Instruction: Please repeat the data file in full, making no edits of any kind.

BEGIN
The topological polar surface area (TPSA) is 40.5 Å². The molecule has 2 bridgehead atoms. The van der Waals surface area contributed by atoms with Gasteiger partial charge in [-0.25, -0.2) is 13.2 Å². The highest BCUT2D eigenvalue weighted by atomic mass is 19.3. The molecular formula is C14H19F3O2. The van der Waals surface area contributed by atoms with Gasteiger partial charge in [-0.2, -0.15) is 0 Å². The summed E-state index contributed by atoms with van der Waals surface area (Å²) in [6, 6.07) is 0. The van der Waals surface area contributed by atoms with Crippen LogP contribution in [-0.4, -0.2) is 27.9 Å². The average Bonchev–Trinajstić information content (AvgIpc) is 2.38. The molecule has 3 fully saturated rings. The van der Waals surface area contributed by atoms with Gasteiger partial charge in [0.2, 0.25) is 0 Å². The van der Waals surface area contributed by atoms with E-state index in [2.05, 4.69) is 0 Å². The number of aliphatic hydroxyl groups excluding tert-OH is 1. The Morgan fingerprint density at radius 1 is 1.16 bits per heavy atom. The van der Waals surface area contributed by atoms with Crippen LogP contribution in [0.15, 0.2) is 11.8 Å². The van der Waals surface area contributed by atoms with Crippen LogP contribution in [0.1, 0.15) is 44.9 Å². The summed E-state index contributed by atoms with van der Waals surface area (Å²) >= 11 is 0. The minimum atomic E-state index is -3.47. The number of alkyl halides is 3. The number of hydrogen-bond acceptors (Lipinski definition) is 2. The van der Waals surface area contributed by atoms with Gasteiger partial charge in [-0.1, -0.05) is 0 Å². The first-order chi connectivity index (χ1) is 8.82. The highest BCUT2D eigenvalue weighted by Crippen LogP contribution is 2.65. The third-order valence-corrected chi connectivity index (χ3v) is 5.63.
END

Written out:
The topological polar surface area (TPSA) is 40.5 Å². The molecule has 2 bridgehead atoms. The van der Waals surface area contributed by atoms with Gasteiger partial charge in [-0.25, -0.2) is 13.2 Å². The highest BCUT2D eigenvalue weighted by atomic mass is 19.3. The molecular formula is C14H19F3O2. The van der Waals surface area contributed by atoms with Gasteiger partial charge in [-0.2, -0.15) is 0 Å². The summed E-state index contributed by atoms with van der Waals surface area (Å²) in [6, 6.07) is 0. The van der Waals surface area contributed by atoms with Crippen LogP contribution in [-0.4, -0.2) is 27.9 Å². The average Bonchev–Trinajstić information content (AvgIpc) is 2.38. The molecule has 3 fully saturated rings. The van der Waals surface area contributed by atoms with Gasteiger partial charge in [0.2, 0.25) is 0 Å². The van der Waals surface area contributed by atoms with E-state index in [2.05, 4.69) is 0 Å². The number of aliphatic hydroxyl groups excluding tert-OH is 1. The Morgan fingerprint density at radius 1 is 1.16 bits per heavy atom. The van der Waals surface area contributed by atoms with Crippen LogP contribution in [0.15, 0.2) is 11.8 Å². The van der Waals surface area contributed by atoms with Crippen LogP contribution in [0.1, 0.15) is 44.9 Å². The summed E-state index contributed by atoms with van der Waals surface area (Å²) >= 11 is 0. The minimum atomic E-state index is -3.47. The number of alkyl halides is 3. The number of hydrogen-bond acceptors (Lipinski definition) is 2. The van der Waals surface area contributed by atoms with Gasteiger partial charge in [-0.1, -0.05) is 0 Å². The first-order chi connectivity index (χ1) is 8.82. The highest BCUT2D eigenvalue weighted by Crippen LogP contribution is 2.65. The third-order valence-corrected chi connectivity index (χ3v) is 5.63.